A beautiful letter will stand more than the test of time, and today we take you back and show you three letters that were chosen as some of the most beautiful love letters of all time.
Do you remember the love letters of yesterday?
Our favourite of all of them was Johnny Cash’s letter to his wife on her 65th birthday. It reads:
1. Johnny Cash wrote a letter to his wife June Carter Cash wishing her a happy 65th birthday (1994)
Happy Birthday Princess,
We get old and get use to each other. We think alike. We read each others minds. We know what the other wants without asking. Sometimes we irritate each other a little bit. Maybe sometimes take each other for granted.
But once in awhile, like today, I meditate on it and realise how lucky I am to share my life with the greatest woman I ever met. You still fascinate and inspire me. You influence me for the better. You’re the object of my desire, the #1 Earthly reason for my existence. I love you very much.
2. Winston Churchill professes his undying love to Clementine Churchill (1935)
My darling Clemmie,
… you wrote some words very dear to me, about my having enriched your life. I cannot tell you what pleasure this gave me, because I always feel so overwhelmingly in your debt, if there can be accounts in love… What it has been to me to live all these years in your heart and companionship no phrases can convey.
Time passes swiftly, but is it not joyous to see how great and growing is the treasure we have gathered together, amid the storms and stresses of so many eventful and, to millions, tragic and terrible years?…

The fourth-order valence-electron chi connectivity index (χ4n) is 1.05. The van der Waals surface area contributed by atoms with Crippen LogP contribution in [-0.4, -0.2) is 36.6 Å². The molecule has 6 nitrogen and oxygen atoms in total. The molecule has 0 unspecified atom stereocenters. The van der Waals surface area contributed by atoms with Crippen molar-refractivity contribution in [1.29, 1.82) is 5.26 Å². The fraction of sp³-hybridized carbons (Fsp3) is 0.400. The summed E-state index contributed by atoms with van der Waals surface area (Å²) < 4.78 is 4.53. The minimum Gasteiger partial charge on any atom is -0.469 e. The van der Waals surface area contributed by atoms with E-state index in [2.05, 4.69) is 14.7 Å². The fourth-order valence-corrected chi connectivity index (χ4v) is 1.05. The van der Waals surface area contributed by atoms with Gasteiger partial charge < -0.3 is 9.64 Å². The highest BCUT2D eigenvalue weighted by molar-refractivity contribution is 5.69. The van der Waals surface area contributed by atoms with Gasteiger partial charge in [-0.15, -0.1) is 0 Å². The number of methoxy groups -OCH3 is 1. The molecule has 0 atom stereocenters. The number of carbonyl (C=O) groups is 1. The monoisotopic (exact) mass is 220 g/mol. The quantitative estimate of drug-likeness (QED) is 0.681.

With tender love from your devoted,
Richard Burton tells Elizabeth Taylor she is beautiful (1964)
‘I lust after your smell … and your round belly and the exquisite softness of the inside of your thighs and your baby-bottom and your giving lips & the half-hostile look in your eyes when you’re deep in rut with your little Welsh stallion.
‘My blind eyes are desperately waiting for the sight of you. You don’t realise of course, E.B., how fascinatingly beautiful you have always been, and how strangely you have acquired an added and special and dangerous loveliness.
‘Your breasts jutting out from that half-asleep languid lingering body, the remote eyes, the parted lips.’ Here is a glimpse, too, of his remorse after his alcoholism and reckless infidelity destroyed her trust.
‘I know I’m a terrible liar sometimes, but please believe that I have never betrayed either in word or deed the physical you or the mental you. I simply love you too much. I flatter and am flattered and both too easily. It’s only a question of booze. I behaved like an idiot … I deserve all the injury that you can inflict, and I will take it as long as you stay with me — Husbs (I hope).’